According to Section 18 of the Trademark Act of 1999, the registered proprietor or an agent acting on his behalf may register a trademark. The Act prohibits anybody who is not the Proprietor/representative Owner from registering a trademark, even a simple licensee. The application may be submitted physically or electronically.

An IP trademark registration grants a monopoly over a particular mark in a given area. It also aids in the expansion and success of the company. With the aid of a business lawyer who will counsel you and provide the right kind of online legal advice or a company attorney who will provide the appropriate business consultation, trademarks may be readily registered.

Benefits of Registering IP Trademark

1. The registration is prima facie evidence of ownership and confers the right of exclusive use on the registered proprietor of the trademark in relation to the goods or services concerned. 

2. The registered proprietor of the IP trademark can obtain relief in respect of infringement of the trademark. 

3. The registration is constructive notice of the registrant’s ownership claim; that is, everybody is presumed to know about the exclusive right of the registered proprietor to use the trademark.

 4. Registration enhances the reputation of the owner of the trademark.

 5. It provides protection against imports that cause infringement. 

6. Infringement of an unregistered trademark entails serious consequences to the erring person resulting in the imposition of fine, imprisonment, or both.

Renewal of IP Trademarks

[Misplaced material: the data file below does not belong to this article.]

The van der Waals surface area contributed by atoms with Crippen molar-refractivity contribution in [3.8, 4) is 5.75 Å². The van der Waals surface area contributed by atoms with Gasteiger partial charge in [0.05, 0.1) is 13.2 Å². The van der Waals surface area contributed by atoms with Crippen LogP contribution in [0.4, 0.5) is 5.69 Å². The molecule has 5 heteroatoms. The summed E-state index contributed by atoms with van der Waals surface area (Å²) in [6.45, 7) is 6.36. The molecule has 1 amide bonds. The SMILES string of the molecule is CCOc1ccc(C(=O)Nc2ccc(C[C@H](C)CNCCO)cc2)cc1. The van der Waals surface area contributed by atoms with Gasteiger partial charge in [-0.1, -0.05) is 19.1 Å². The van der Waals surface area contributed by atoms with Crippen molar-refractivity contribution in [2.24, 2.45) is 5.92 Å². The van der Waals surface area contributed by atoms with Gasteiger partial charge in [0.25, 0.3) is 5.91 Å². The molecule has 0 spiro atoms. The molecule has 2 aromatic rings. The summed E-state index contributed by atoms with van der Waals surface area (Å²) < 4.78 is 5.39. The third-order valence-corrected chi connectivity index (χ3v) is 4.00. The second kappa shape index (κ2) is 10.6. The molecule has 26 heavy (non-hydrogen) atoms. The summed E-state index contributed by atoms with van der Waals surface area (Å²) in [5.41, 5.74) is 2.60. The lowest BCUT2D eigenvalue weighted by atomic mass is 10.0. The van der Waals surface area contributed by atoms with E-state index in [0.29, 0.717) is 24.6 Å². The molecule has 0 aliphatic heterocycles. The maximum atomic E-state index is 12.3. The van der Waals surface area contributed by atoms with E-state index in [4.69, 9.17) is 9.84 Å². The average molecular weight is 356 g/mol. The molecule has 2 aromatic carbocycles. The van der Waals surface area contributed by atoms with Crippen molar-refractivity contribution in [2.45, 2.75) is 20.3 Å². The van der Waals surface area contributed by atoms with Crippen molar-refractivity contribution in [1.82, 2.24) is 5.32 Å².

According to Section 25, a period of ten years is the duration of the trademark, but this may be renewed from time to time. The Registrar shall, on an application made by the registered proprietor of a trademark in the prescribed manner and within the prescribed period and subject to payment of the prescribed fee, renew the registration of the IP trademark for a period of ten years from the date of expiration of the original registration or of the last renewal of registration.

Infringement of IP Trademarks

A registered IP trademark is infringed by a person if he uses such a registered trademark as his trade name or part of his trade name or his business concern dealing in goods or services in respect of which the trademark is registered.

The following acts do not constitute an infringement of the right to use a registered IP trademark:

1. Use of a trademark in honest practices in industrial and commercial matters that do not take unfair advantage.  

2. Use of a trademark in relation to goods to which the mark has been lawfully applied.

3. Use of a trademark or a similar mark in the exercise of a right conferred by independent registration. 

4. Assignment of a trademark to another.

Conclusion

Trademarks safeguard the goodwill of the entity that owns the mark, ensuring free competition. It is essential to register a trademark, as the individual will receive several benefits in the form of rights, and no other party will be allowed to infringe or commercially exploit the goods or services. Furthermore, when business owner understands the different kinds of IP trademarks, they can ensure that they register for one that will be approved and draw attention to their brand. Trademark registration in India is now important, not because of an obligation, but because of a need.

A registered trademark gives the proprietor the exclusive right to use the trademark in relation to the goods or services. Consult a lawyer to get the trademark registered.

Nandita Meenakshi

Written by

Nandita Meenakshi